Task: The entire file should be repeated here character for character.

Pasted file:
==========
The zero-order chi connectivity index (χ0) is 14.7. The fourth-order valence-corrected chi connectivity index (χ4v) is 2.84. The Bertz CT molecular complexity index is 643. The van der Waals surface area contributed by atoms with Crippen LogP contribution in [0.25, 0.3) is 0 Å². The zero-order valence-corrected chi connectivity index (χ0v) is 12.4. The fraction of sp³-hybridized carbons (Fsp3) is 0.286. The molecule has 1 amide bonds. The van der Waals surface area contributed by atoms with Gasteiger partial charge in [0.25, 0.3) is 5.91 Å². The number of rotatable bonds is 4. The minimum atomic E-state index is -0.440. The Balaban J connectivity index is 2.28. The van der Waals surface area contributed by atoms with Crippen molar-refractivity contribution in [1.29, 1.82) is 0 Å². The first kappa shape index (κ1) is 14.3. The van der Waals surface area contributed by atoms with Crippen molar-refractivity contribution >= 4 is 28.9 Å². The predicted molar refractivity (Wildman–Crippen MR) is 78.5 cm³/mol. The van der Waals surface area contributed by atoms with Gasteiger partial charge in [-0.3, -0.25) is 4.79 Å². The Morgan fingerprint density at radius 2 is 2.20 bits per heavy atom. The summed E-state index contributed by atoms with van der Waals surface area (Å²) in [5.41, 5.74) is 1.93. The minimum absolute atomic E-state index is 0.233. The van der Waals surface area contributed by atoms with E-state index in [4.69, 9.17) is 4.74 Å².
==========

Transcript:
The zero-order chi connectivity index (χ0) is 14.7. The fourth-order valence-corrected chi connectivity index (χ4v) is 2.84. The Bertz CT molecular complexity index is 643. The van der Waals surface area contributed by atoms with Crippen LogP contribution in [0.25, 0.3) is 0 Å². The zero-order valence-corrected chi connectivity index (χ0v) is 12.4. The fraction of sp³-hybridized carbons (Fsp3) is 0.286. The molecule has 1 amide bonds. The van der Waals surface area contributed by atoms with Gasteiger partial charge in [0.25, 0.3) is 5.91 Å². The number of rotatable bonds is 4. The minimum atomic E-state index is -0.440. The Balaban J connectivity index is 2.28. The van der Waals surface area contributed by atoms with Crippen molar-refractivity contribution in [1.29, 1.82) is 0 Å². The first kappa shape index (κ1) is 14.3. The van der Waals surface area contributed by atoms with Crippen molar-refractivity contribution >= 4 is 28.9 Å². The predicted molar refractivity (Wildman–Crippen MR) is 78.5 cm³/mol. The van der Waals surface area contributed by atoms with Gasteiger partial charge in [-0.3, -0.25) is 4.79 Å². The Morgan fingerprint density at radius 2 is 2.20 bits per heavy atom. The summed E-state index contributed by atoms with van der Waals surface area (Å²) in [5.41, 5.74) is 1.93. The minimum absolute atomic E-state index is 0.233. The van der Waals surface area contributed by atoms with E-state index in [4.69, 9.17) is 4.74 Å².